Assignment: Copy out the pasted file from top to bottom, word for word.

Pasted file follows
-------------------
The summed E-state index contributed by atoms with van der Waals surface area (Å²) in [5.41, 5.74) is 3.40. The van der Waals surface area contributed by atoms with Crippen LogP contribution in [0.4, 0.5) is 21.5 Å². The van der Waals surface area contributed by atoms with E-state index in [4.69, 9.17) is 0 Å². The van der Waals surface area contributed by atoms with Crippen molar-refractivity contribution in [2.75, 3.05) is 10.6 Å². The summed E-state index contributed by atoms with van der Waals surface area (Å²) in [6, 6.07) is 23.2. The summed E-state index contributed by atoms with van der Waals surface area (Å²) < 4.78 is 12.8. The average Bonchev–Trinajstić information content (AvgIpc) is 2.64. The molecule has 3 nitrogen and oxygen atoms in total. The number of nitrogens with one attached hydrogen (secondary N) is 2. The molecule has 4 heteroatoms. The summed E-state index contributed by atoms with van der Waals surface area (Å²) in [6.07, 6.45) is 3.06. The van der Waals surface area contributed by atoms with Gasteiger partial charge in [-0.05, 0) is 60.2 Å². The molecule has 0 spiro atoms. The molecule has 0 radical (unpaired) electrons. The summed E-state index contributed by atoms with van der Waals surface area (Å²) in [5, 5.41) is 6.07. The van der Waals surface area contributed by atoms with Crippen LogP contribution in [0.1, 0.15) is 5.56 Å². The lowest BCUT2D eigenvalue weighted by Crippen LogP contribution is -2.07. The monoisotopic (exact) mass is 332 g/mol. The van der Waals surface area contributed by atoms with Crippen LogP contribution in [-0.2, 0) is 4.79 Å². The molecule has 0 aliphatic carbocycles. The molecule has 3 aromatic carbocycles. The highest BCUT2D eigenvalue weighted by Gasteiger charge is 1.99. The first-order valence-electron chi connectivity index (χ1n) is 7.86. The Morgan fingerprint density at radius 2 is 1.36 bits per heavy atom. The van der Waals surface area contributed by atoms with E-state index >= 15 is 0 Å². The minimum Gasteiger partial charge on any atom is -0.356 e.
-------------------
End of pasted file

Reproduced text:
The summed E-state index contributed by atoms with van der Waals surface area (Å²) in [5.41, 5.74) is 3.40. The van der Waals surface area contributed by atoms with Crippen LogP contribution in [0.4, 0.5) is 21.5 Å². The van der Waals surface area contributed by atoms with E-state index in [4.69, 9.17) is 0 Å². The van der Waals surface area contributed by atoms with Crippen molar-refractivity contribution in [2.75, 3.05) is 10.6 Å². The summed E-state index contributed by atoms with van der Waals surface area (Å²) in [6, 6.07) is 23.2. The summed E-state index contributed by atoms with van der Waals surface area (Å²) < 4.78 is 12.8. The average Bonchev–Trinajstić information content (AvgIpc) is 2.64. The molecule has 3 nitrogen and oxygen atoms in total. The number of nitrogens with one attached hydrogen (secondary N) is 2. The molecule has 4 heteroatoms. The summed E-state index contributed by atoms with van der Waals surface area (Å²) in [6.07, 6.45) is 3.06. The van der Waals surface area contributed by atoms with Gasteiger partial charge in [-0.05, 0) is 60.2 Å². The molecule has 0 spiro atoms. The molecule has 0 radical (unpaired) electrons. The summed E-state index contributed by atoms with van der Waals surface area (Å²) in [5, 5.41) is 6.07. The van der Waals surface area contributed by atoms with Crippen LogP contribution in [0.1, 0.15) is 5.56 Å². The lowest BCUT2D eigenvalue weighted by Crippen LogP contribution is -2.07. The monoisotopic (exact) mass is 332 g/mol. The van der Waals surface area contributed by atoms with Crippen LogP contribution in [-0.2, 0) is 4.79 Å². The molecule has 0 aliphatic carbocycles. The molecule has 3 aromatic carbocycles. The highest BCUT2D eigenvalue weighted by Gasteiger charge is 1.99. The first-order valence-electron chi connectivity index (χ1n) is 7.86. The Morgan fingerprint density at radius 2 is 1.36 bits per heavy atom. The van der Waals surface area contributed by atoms with E-state index >= 15 is 0 Å². The minimum Gasteiger partial charge on any atom is -0.356 e.